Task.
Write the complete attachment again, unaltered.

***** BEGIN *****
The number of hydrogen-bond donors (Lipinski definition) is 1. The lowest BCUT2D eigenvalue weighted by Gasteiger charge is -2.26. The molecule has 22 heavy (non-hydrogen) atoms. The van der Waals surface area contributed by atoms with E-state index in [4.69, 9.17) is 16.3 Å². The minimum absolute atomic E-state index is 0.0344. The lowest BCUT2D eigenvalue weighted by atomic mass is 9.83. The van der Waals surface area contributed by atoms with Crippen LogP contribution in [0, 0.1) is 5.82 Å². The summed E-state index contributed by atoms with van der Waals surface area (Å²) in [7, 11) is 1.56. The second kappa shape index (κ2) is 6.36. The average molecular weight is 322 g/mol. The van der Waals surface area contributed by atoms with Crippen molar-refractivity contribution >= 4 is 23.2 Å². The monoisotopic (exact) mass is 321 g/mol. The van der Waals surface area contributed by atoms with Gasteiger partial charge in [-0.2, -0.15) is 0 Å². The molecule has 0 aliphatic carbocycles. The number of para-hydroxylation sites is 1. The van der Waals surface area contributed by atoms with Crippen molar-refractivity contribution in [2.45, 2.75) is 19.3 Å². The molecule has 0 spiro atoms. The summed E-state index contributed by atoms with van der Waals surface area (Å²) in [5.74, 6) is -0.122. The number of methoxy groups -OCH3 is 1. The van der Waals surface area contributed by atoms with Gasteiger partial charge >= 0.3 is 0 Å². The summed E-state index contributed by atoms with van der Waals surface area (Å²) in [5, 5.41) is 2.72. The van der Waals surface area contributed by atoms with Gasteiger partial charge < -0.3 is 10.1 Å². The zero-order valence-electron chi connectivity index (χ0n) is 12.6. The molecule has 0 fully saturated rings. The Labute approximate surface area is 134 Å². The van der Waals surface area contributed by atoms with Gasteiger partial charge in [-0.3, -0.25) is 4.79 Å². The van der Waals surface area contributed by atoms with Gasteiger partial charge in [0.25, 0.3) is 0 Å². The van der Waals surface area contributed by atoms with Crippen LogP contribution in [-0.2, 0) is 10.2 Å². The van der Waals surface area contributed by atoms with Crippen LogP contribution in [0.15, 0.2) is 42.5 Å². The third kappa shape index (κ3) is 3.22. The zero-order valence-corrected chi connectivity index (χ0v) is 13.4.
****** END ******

The number of hydrogen-bond donors (Lipinski definition) is 1. The lowest BCUT2D eigenvalue weighted by Gasteiger charge is -2.26. The molecule has 22 heavy (non-hydrogen) atoms. The van der Waals surface area contributed by atoms with E-state index in [4.69, 9.17) is 16.3 Å². The minimum absolute atomic E-state index is 0.0344. The lowest BCUT2D eigenvalue weighted by atomic mass is 9.83. The van der Waals surface area contributed by atoms with Crippen LogP contribution in [0, 0.1) is 5.82 Å². The summed E-state index contributed by atoms with van der Waals surface area (Å²) in [7, 11) is 1.56. The second kappa shape index (κ2) is 6.36. The average molecular weight is 322 g/mol. The van der Waals surface area contributed by atoms with Crippen molar-refractivity contribution >= 4 is 23.2 Å². The monoisotopic (exact) mass is 321 g/mol. The van der Waals surface area contributed by atoms with Gasteiger partial charge in [-0.2, -0.15) is 0 Å². The molecule has 0 aliphatic carbocycles. The number of para-hydroxylation sites is 1. The van der Waals surface area contributed by atoms with Crippen molar-refractivity contribution in [2.45, 2.75) is 19.3 Å². The molecule has 0 spiro atoms. The summed E-state index contributed by atoms with van der Waals surface area (Å²) in [5.74, 6) is -0.122. The number of methoxy groups -OCH3 is 1. The van der Waals surface area contributed by atoms with Gasteiger partial charge >= 0.3 is 0 Å². The summed E-state index contributed by atoms with van der Waals surface area (Å²) in [5, 5.41) is 2.72. The van der Waals surface area contributed by atoms with Gasteiger partial charge < -0.3 is 10.1 Å². The zero-order valence-electron chi connectivity index (χ0n) is 12.6. The molecule has 0 fully saturated rings. The Labute approximate surface area is 134 Å². The van der Waals surface area contributed by atoms with Gasteiger partial charge in [-0.3, -0.25) is 4.79 Å². The van der Waals surface area contributed by atoms with Gasteiger partial charge in [0.25, 0.3) is 0 Å². The van der Waals surface area contributed by atoms with Crippen LogP contribution in [-0.2, 0) is 10.2 Å². The van der Waals surface area contributed by atoms with Crippen LogP contribution in [0.15, 0.2) is 42.5 Å². The third kappa shape index (κ3) is 3.22. The zero-order valence-corrected chi connectivity index (χ0v) is 13.4.